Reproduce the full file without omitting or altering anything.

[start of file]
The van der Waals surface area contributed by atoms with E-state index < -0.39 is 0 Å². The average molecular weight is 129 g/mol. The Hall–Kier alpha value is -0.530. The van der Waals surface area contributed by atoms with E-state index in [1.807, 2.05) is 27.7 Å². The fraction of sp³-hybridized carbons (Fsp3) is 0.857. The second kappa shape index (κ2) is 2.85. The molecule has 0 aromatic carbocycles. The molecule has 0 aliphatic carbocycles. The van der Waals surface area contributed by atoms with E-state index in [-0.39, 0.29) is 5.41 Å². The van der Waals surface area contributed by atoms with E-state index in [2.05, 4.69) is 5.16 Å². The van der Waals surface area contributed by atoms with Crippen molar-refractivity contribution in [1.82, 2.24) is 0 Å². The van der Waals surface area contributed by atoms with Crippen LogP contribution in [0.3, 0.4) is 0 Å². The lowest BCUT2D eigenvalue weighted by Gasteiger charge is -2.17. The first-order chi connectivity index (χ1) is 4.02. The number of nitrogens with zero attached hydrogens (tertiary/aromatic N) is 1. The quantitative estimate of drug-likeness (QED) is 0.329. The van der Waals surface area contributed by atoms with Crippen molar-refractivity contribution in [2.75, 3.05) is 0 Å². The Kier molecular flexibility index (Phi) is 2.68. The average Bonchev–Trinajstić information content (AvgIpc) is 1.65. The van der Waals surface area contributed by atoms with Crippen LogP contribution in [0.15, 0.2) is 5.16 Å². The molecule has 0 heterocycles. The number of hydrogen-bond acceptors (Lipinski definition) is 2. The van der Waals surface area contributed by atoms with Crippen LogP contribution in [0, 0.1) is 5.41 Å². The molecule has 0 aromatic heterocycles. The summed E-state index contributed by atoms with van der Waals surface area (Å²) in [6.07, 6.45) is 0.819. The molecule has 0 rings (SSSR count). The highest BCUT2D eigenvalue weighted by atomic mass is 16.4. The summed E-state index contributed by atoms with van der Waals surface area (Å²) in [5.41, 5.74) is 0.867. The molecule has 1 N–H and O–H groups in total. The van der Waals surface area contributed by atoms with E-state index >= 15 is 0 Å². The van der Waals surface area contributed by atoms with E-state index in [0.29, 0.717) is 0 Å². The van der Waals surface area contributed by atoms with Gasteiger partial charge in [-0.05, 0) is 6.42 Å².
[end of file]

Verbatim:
The van der Waals surface area contributed by atoms with E-state index < -0.39 is 0 Å². The average molecular weight is 129 g/mol. The Hall–Kier alpha value is -0.530. The van der Waals surface area contributed by atoms with E-state index in [1.807, 2.05) is 27.7 Å². The fraction of sp³-hybridized carbons (Fsp3) is 0.857. The second kappa shape index (κ2) is 2.85. The molecule has 0 aromatic carbocycles. The molecule has 0 aliphatic carbocycles. The van der Waals surface area contributed by atoms with E-state index in [-0.39, 0.29) is 5.41 Å². The van der Waals surface area contributed by atoms with E-state index in [2.05, 4.69) is 5.16 Å². The van der Waals surface area contributed by atoms with Crippen molar-refractivity contribution in [1.82, 2.24) is 0 Å². The van der Waals surface area contributed by atoms with Crippen LogP contribution in [0.3, 0.4) is 0 Å². The lowest BCUT2D eigenvalue weighted by Gasteiger charge is -2.17. The first-order chi connectivity index (χ1) is 4.02. The number of nitrogens with zero attached hydrogens (tertiary/aromatic N) is 1. The quantitative estimate of drug-likeness (QED) is 0.329. The van der Waals surface area contributed by atoms with Crippen molar-refractivity contribution in [2.75, 3.05) is 0 Å². The Kier molecular flexibility index (Phi) is 2.68. The average Bonchev–Trinajstić information content (AvgIpc) is 1.65. The van der Waals surface area contributed by atoms with Crippen LogP contribution in [0.15, 0.2) is 5.16 Å². The molecule has 0 heterocycles. The number of hydrogen-bond acceptors (Lipinski definition) is 2. The van der Waals surface area contributed by atoms with Crippen LogP contribution in [0, 0.1) is 5.41 Å². The molecule has 0 aromatic heterocycles. The summed E-state index contributed by atoms with van der Waals surface area (Å²) in [6.07, 6.45) is 0.819. The molecule has 0 rings (SSSR count). The highest BCUT2D eigenvalue weighted by atomic mass is 16.4. The summed E-state index contributed by atoms with van der Waals surface area (Å²) in [5.41, 5.74) is 0.867. The molecule has 1 N–H and O–H groups in total. The van der Waals surface area contributed by atoms with E-state index >= 15 is 0 Å². The van der Waals surface area contributed by atoms with E-state index in [0.29, 0.717) is 0 Å². The van der Waals surface area contributed by atoms with Gasteiger partial charge in [-0.05, 0) is 6.42 Å².